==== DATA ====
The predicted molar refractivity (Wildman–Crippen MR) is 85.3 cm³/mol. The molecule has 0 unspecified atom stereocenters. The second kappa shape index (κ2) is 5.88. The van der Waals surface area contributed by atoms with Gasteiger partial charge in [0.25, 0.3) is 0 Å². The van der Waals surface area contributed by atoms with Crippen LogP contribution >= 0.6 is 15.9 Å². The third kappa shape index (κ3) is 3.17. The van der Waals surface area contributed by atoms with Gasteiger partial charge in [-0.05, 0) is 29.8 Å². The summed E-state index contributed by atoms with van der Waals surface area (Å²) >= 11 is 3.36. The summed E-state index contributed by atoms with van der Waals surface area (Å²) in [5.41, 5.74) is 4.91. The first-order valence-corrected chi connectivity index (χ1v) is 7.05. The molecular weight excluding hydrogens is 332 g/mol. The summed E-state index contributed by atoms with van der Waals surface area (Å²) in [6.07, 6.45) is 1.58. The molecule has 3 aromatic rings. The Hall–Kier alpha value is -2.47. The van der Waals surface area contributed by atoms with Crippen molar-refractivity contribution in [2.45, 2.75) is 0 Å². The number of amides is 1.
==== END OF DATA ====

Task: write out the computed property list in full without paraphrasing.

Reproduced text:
The predicted molar refractivity (Wildman–Crippen MR) is 85.3 cm³/mol. The molecule has 0 unspecified atom stereocenters. The second kappa shape index (κ2) is 5.88. The van der Waals surface area contributed by atoms with Gasteiger partial charge in [0.25, 0.3) is 0 Å². The van der Waals surface area contributed by atoms with Crippen LogP contribution >= 0.6 is 15.9 Å². The third kappa shape index (κ3) is 3.17. The van der Waals surface area contributed by atoms with Gasteiger partial charge in [-0.05, 0) is 29.8 Å². The summed E-state index contributed by atoms with van der Waals surface area (Å²) >= 11 is 3.36. The summed E-state index contributed by atoms with van der Waals surface area (Å²) in [5.41, 5.74) is 4.91. The first-order valence-corrected chi connectivity index (χ1v) is 7.05. The molecular weight excluding hydrogens is 332 g/mol. The summed E-state index contributed by atoms with van der Waals surface area (Å²) in [6.07, 6.45) is 1.58. The molecule has 3 aromatic rings. The Hall–Kier alpha value is -2.47. The van der Waals surface area contributed by atoms with Crippen molar-refractivity contribution in [2.45, 2.75) is 0 Å². The number of amides is 1.